@Malith – “It’s Brando playing a great character in one of the best films of all time”
Yes it is one of the best films and a truly great character which raises the stakes which means only a truly masterful performance justifies the build up. I don’t view Coppola’s amazing direction and Brando’s acting brilliance as a zero sum game; in other words Coppola’s great direction does not diminish Brando’s performance and vice versa. Brando had a screen presence that very few actors have ever achieved. His voice and diction demonstrates a strong command, someone who would be an effective leader. Yet it also has a haunting quality to it. I think its the type of role that one could easily go overboard in a sort of cartoonish way; its a delicate balance even if its the type of role open to being parodied.
@James-That’s the point. I’m viewing this in the eyes of knowing how good and insanely talented Brando is. He is the right actor for this role. Coppola directs him extremely well as well. It is undoubtedly a great character. Maybe one of cinema’s greatest. But I have indifferent feelings about his actual performance. I think there is a fine line between seperating a great performance and great character/great film/great actor.. This one is more in the latter.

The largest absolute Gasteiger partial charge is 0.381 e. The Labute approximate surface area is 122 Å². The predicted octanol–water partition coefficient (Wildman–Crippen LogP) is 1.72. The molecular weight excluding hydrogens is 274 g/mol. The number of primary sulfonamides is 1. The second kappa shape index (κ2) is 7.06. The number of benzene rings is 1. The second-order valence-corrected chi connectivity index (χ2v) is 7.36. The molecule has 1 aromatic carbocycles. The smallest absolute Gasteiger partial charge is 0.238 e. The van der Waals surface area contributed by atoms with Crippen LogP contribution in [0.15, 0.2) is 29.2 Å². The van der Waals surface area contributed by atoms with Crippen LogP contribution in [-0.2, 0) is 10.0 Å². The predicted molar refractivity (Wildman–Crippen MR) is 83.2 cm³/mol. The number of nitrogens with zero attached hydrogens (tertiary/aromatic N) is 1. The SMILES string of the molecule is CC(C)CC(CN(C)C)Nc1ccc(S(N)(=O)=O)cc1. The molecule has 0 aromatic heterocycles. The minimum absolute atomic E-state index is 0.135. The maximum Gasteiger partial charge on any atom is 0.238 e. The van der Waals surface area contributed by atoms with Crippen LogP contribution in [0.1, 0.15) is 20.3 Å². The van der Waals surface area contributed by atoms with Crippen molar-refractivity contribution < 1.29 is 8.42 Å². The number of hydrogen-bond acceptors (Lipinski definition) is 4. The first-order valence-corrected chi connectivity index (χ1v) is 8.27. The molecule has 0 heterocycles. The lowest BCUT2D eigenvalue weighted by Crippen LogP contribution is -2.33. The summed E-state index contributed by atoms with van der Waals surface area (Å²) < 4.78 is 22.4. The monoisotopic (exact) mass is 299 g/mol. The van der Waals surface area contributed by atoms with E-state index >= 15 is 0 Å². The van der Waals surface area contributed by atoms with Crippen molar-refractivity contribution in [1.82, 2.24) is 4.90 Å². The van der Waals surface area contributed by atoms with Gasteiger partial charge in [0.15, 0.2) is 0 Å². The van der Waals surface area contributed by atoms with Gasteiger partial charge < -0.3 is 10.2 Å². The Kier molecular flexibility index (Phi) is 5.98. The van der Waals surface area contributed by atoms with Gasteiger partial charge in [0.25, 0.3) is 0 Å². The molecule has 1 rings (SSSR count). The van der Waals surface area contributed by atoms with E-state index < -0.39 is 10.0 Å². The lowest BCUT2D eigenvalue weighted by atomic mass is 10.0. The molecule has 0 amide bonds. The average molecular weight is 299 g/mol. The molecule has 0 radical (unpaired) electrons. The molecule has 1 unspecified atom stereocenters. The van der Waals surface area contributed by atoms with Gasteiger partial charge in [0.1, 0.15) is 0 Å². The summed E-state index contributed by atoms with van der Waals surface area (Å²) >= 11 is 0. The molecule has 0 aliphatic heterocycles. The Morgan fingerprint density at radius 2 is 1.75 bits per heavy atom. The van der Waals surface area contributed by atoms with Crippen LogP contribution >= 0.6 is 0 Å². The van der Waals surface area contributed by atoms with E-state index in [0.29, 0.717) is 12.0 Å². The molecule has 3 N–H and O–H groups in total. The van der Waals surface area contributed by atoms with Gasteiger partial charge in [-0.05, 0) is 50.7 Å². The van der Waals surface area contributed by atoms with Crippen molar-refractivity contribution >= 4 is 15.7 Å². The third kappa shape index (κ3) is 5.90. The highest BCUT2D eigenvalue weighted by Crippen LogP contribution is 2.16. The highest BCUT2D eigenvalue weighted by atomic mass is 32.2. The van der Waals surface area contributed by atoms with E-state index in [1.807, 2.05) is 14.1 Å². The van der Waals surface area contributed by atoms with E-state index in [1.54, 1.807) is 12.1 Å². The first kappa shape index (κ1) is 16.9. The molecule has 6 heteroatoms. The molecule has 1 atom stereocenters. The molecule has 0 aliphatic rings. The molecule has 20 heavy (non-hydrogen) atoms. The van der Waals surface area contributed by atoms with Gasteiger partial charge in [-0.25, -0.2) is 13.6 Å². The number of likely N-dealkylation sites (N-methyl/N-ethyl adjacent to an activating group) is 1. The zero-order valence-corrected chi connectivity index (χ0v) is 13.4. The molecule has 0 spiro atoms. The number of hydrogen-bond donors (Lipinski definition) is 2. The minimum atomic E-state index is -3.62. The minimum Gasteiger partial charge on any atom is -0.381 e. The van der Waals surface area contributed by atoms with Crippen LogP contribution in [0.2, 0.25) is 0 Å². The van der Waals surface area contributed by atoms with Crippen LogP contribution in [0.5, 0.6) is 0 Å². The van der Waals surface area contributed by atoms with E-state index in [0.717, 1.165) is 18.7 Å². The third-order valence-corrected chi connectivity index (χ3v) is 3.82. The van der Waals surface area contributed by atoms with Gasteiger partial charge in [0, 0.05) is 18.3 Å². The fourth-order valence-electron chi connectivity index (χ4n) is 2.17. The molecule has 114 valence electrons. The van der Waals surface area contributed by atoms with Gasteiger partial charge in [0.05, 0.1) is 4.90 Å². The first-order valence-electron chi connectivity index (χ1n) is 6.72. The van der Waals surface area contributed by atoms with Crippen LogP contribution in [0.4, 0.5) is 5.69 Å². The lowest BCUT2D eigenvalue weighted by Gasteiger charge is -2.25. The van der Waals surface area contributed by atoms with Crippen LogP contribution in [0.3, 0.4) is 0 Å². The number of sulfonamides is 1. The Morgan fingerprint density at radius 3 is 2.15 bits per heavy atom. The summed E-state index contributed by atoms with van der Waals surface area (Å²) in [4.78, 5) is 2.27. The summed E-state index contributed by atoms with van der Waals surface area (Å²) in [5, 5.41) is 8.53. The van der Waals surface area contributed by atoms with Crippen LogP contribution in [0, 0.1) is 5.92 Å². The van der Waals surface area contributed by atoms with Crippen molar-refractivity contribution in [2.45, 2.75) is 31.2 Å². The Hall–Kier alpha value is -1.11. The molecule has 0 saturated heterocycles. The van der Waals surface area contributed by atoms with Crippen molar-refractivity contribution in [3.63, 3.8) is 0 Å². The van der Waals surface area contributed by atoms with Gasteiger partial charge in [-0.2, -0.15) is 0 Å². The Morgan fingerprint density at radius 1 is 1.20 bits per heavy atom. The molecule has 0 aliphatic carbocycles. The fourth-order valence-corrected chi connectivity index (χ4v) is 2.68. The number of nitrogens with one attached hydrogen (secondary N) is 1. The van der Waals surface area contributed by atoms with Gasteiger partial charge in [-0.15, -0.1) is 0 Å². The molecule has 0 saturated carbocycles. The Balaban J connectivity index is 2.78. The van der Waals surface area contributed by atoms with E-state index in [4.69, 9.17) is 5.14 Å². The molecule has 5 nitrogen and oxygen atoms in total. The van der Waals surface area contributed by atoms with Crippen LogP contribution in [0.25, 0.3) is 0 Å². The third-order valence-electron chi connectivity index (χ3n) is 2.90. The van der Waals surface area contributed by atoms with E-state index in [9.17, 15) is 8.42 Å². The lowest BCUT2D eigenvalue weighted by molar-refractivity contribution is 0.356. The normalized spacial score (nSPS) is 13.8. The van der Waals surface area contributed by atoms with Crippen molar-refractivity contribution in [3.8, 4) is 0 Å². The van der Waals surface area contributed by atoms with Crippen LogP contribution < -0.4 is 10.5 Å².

@Malith – “That’s the point. I’m viewing this in the eyes of knowing how good and insanely talented Brando is”
Are you holding Brando’s talent against him? In other words if a much less talented actor had played the role equally well (in your opinion) would you view it any differently?
@James-This is an impossible role to predict how another actor would fare here. There are a number of ways to interpret this character.
But seeing how good the film is, how good this character is, and knowing how good Brando can be this performance didn’t fulfill my expectations fully. Duvall is a dynamo though. He is stunning. The performance.